Beatrix Potter boosts visitor numbers at Ambleside museum

The new permanent exhibition dedicated to Beatrix Potter has boosted visitor numbers at Ambleside’s Armitt Museum.

Figures to the end of May show a 55% increase in visitors compared with the same period last year. The new show – Beatrix Potter: Image and Reality – was opened officially at the Armitt last September and reveals the character of one of the most iconic and influential figures of the Lake District.

The exhibition features scientific paintings and drawings from the Museum’s collection, along with significant new displays. These include images from collections held by the National Trust and her publisher, Frederick Warne, along with Beatrix’s own personal first editions of the “little” books, including The Tale of Peter Rabbit.

Beatrix Potter’s Lake District in the early 20th century are at the heart of the show, featuring the people who were important in her life, and her remarkable series of careers as a scientist, illustrator, artist, writer, sheep farmer and conservationist.

The permanent collection completes a circle of Beatrix Potter attractions in the Lake District, from the World of Peter Rabbit at Bowness to her former home at Hill Top, along with Wray Castle where her family spent holidays.

Museum trustee Graham Kilner said: “Beatrix Potter is known for so many different reasons and because of her many different talents. It’s fascinating to see how she reinvented herself over her lifetime.”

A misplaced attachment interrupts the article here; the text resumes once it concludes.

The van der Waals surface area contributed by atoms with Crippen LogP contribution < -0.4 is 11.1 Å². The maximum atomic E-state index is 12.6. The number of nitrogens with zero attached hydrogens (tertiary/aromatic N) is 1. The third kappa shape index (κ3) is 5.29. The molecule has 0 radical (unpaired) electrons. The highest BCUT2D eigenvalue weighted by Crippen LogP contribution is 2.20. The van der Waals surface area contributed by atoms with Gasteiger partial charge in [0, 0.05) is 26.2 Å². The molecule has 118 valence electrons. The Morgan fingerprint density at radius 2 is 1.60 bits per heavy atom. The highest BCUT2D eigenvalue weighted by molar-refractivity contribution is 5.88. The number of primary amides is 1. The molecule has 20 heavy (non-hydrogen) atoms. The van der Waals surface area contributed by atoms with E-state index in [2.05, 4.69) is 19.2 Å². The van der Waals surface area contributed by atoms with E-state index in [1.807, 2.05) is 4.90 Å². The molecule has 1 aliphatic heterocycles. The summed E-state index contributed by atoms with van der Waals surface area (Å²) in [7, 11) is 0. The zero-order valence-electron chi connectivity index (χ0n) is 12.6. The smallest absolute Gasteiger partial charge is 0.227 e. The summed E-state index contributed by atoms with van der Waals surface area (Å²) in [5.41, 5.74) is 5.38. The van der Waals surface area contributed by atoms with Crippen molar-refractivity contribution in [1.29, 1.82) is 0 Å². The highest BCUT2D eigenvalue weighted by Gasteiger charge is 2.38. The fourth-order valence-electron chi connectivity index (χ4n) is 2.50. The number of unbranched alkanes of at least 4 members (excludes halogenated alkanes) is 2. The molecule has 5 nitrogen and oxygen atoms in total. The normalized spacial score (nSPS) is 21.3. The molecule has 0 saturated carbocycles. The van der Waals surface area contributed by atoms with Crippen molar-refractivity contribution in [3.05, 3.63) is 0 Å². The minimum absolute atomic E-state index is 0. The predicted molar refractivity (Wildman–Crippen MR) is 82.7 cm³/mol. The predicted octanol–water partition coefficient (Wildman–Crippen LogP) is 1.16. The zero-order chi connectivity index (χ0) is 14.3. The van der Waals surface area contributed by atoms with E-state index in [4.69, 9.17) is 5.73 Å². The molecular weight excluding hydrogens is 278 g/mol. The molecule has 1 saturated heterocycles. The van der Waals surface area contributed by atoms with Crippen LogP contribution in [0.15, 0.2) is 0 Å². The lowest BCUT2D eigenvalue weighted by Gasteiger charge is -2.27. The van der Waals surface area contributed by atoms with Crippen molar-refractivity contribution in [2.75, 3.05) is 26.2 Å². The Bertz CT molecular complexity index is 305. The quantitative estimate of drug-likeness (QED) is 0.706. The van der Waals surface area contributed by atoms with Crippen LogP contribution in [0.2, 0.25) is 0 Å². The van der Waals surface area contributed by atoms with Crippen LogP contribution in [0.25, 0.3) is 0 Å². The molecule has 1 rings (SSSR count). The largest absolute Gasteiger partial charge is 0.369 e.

Last month the Armitt was able to promote another new attraction, the acquisition of the mountaineering library collection of the Fell and Rock Climbing Club, England’s first and foremost mountaineering society.

This is one of the world’s most renowned collections of historic books on climbing and mountaineering, and been given a permanent new home at the Armitt.

The Fell and Rock Climbing Club’s library of 2,000 books was received by the museum at a reception at which Alan Hinkes, the only Briton to have climbed all 14 of the world’s highest summits, was guest of honour.

Armitt museum curator Deborah Walsh also discovered a series of glass lantern slides taken during the 1921 Everest Reconnaissance Expedition to Everest. The expedition included George Mallory and records the first use of oxygen in climbing. These were projected onto the walls of the museum when the collection officially opened.

Walsh said: “It is of great satisfaction to the FRCC and the Armitt Museum and Library that the most significant collection of mountaineering books in the country has come together in the heart of the Lakes and is now accessible to all. I’m still finding out how rare some of the items are.”

She added that the FRCC books overlapped and complemented the Armitt’s own unique collection of early guide books, making it one of the best resources of its kind anywhere.

Would YOU like to work with the Armitt? Volunteers are needed to help keep the museum open. Further information: 015394 31212




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